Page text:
* Stocks surge as Yellen says will follow Bernanke's path
* Dollar rises, oil prices steady on Yellen's congressional
* Gold hits three-month high, U.S. government debt sells off
By Herbert Lash
NEW YORK, Feb 11 The dollar rose and global
equity markets rallied on Tuesday after Federal Reserve Chair
Janet Yellen said she expects the U.S. central bank to continue
trimming its bond purchases, a sign the Fed believes the economy
is on track to grow further.
Stock indexes on Wall Street surged 1 percent or more, while
the U.S. currency rebounded against the euro and gained against
the yen after Yellen's testimony before the House Financial
A potential market headwind also could be removed after
Republican leaders in the U.S. House of Representatives agreed
to vote on legislation that extends Washington's borrowing
authority for a year without conditions.
A vote scheduled for Tuesday night would mark a dramatic
shift from the confrontational fiscal tactics House Republicans
have used over the past three years, culminating in last
October's 16-day shutdown of the federal government.
Yellen said recent volatility in global financial markets
did "not pose a substantial risk to the U.S. economic outlook"
and reiterated that the Fed was on track to keep scaling back
its economic stimulus.
The benchmark S&P 500 posted its best four-day
performance in 13 months, gaining 3.9 percent over the period,
and was within 1.7 percentage points of its all-time high
reached a month ago.
Stocks in Canada, Europe and emerging markets also rallied
as Yellen emphasized continuity in the Fed's policy, saying she
strongly supports the path of her predecessor, Ben Bernanke.
"The last thing she wants to do at this point is complicate
things or muddy a well-established message. 'Do no harm' is her
motto unless the data changes more than we have seen so far,"
said Brad McMillan, chief investment officer at Commonwealth
Financial in Waltham, Massachusetts.
MSCI's all-country world index, which
measures stock performance in 45 countries, rose 1.02 percent
and its emerging markets index gained 1.1 percent.
In Europe, the FTSEurofirst 300 index of leading
regional shares closed up 1.25 percent, while stock markets in
Brazil and Mexico jumped more than 1.5 percent.
Shares on Bay Street in Toronto rose 0.63 percent.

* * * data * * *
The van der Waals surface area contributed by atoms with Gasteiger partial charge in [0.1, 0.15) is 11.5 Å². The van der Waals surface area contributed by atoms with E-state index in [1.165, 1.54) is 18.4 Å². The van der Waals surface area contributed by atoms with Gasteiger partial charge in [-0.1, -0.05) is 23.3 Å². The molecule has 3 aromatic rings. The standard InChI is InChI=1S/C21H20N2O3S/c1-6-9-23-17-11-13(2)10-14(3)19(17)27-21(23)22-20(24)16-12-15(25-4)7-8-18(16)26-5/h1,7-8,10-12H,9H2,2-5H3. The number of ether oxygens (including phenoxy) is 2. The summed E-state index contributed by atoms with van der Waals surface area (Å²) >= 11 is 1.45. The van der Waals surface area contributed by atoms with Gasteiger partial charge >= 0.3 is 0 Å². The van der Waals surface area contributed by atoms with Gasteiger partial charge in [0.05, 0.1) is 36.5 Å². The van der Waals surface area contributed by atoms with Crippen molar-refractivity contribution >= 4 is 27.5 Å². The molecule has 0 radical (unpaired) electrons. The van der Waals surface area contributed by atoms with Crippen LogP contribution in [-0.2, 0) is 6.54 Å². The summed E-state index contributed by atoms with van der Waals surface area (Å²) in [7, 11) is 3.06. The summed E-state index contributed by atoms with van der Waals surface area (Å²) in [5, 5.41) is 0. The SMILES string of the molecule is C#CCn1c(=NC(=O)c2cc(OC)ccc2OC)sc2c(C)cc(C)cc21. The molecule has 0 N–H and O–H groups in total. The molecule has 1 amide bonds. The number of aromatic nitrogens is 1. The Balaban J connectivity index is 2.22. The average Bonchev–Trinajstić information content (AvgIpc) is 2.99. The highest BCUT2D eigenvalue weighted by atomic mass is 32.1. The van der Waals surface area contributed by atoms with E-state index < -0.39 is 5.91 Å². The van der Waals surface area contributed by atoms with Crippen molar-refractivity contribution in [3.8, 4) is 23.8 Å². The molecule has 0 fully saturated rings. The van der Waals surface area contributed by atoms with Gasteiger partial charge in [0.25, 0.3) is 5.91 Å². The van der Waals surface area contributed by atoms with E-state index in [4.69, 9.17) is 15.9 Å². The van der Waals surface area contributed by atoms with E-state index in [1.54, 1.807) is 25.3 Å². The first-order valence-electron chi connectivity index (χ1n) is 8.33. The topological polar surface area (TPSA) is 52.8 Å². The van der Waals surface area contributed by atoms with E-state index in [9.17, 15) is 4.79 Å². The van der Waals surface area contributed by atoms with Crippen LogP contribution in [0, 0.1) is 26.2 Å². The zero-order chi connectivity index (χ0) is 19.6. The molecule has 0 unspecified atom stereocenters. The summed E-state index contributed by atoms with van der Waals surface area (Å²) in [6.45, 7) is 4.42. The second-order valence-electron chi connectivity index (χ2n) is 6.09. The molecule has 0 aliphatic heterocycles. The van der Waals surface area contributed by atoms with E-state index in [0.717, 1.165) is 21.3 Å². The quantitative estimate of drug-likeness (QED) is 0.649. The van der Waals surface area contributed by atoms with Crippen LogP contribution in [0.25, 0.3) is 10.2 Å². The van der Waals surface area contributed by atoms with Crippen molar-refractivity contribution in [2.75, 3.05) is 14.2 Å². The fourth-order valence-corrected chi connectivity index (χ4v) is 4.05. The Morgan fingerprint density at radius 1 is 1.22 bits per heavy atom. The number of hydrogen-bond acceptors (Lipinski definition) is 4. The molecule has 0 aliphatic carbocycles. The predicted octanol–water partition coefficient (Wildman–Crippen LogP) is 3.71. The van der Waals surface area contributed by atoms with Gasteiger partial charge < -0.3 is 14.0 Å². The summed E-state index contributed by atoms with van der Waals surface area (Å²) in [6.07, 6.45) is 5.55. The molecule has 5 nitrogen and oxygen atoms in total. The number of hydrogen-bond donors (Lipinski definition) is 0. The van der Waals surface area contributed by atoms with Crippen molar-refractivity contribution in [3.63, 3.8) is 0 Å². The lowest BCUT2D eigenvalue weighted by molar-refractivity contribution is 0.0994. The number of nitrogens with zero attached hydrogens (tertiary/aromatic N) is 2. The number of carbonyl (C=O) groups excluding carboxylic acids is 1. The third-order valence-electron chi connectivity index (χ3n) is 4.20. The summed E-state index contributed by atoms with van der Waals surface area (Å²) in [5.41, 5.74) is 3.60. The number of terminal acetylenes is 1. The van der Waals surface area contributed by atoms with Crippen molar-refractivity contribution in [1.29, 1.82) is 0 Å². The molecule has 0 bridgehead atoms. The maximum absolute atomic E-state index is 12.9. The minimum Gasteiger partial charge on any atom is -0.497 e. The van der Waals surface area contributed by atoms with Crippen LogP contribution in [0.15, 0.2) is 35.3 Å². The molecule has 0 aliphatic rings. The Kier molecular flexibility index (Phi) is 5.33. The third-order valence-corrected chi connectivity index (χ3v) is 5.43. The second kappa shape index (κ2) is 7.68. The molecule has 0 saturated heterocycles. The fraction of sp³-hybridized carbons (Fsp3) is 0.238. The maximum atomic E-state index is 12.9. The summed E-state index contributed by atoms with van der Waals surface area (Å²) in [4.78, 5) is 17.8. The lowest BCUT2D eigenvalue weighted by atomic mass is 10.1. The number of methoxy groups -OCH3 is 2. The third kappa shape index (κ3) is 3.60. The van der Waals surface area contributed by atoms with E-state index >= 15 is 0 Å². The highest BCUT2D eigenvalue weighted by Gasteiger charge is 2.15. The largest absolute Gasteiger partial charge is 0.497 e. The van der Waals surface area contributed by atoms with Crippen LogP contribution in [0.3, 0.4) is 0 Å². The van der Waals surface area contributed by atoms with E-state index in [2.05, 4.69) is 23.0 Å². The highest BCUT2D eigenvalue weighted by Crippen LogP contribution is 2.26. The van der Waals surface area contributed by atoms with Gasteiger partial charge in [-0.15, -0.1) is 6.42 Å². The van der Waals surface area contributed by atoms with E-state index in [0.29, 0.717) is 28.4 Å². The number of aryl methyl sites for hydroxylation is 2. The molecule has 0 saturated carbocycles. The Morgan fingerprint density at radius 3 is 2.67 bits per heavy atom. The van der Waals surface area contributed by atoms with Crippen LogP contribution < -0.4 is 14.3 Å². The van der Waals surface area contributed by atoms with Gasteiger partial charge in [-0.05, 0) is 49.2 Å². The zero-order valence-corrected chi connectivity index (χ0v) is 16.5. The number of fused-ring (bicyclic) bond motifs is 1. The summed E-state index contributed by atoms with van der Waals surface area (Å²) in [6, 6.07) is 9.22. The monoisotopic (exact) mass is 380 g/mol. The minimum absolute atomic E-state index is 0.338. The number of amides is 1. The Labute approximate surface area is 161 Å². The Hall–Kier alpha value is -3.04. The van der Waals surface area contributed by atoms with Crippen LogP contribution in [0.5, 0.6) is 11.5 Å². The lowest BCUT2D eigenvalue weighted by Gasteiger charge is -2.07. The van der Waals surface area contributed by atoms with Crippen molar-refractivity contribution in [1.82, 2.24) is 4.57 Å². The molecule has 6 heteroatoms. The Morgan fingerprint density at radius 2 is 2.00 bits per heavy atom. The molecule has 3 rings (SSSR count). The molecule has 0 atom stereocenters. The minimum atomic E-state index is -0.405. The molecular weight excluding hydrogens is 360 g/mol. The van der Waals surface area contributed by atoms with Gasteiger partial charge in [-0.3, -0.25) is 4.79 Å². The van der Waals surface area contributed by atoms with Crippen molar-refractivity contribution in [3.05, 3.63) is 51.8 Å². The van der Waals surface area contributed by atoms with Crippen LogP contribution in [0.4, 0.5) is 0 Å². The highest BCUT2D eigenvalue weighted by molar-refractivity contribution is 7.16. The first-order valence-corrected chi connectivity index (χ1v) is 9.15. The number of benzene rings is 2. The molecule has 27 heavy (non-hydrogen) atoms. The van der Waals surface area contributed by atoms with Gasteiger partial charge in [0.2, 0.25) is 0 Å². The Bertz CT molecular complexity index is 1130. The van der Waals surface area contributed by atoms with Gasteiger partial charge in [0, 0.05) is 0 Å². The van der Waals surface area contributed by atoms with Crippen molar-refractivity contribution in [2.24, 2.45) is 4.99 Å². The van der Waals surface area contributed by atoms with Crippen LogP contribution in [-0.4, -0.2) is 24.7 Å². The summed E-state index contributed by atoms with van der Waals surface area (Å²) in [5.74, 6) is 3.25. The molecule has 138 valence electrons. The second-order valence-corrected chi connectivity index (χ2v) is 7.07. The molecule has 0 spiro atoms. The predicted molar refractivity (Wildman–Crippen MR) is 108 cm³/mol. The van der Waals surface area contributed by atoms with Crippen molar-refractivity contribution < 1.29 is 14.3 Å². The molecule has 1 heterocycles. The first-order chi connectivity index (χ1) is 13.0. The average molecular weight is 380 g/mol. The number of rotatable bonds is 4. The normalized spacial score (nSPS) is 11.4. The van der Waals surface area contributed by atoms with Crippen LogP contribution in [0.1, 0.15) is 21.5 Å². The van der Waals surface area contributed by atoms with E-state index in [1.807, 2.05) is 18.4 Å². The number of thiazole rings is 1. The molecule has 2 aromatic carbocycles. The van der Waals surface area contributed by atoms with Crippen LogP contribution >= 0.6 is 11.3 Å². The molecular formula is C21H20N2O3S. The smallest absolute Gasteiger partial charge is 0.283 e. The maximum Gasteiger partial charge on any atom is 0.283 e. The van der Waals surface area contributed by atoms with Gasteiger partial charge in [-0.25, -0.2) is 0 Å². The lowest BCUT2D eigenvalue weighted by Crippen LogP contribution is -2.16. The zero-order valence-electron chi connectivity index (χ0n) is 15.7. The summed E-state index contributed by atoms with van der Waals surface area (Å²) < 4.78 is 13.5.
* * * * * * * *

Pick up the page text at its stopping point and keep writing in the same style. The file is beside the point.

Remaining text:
On Wall Street, the Dow Jones industrial average rose
192.98 points, or 1.22 percent, to 15,994.77. The S&P 500
gained 19.91 points, or 1.11 percent, to 1,819.75 and the Nasdaq
Composite added 42.871 points, or 1.03 percent, to
"'Stay the course' is in my opinion the message the Street
wanted to hear," said Phil Orlando, chief equity strategist at
Federated Investors in New York. "The Fed believes these weather
issues, these (emerging market) issues are transitory and we are
in a sustainable growth path for U.S. GDP."
The dollar came off nearly two-week lows after Yellen
signaled there would no immediate deviation from the Fed's
winding down of its massive bond purchases.
The U.S. currency jumped 0.36 percent against the Japanese
yen to 102.61, while the euro fell 0.05 percent to
1.3637 against the dollar.
U.S. Treasuries slid after Yellen said she strongly
supported the Fed's monetary policy strategy, suggesting its
current reduction in bond purchases was on track. Her remarks
dispelled fears the economy was worse than expected.
The interest rate on U.S. one-month Treasury bills fell to
the lowest in over a week on signs of progress to raise the
federal debt ceiling. Such a move would avert the government
delaying payments on its debt.
The price of benchmark 10-year Treasury notes
fell 13/32, to yield 2.7259 percent.
Gold hit a three-month high and oil prices rose, with Brent
crude edging above $109 a barrel.
Brent crude rose 5 cents to settle at $108.68 a
barrel. U.S. crude edged down 12 cents to settle at
U.S. COMEX gold futures for April delivery settled up
$15.10 an ounce at $1,289.80.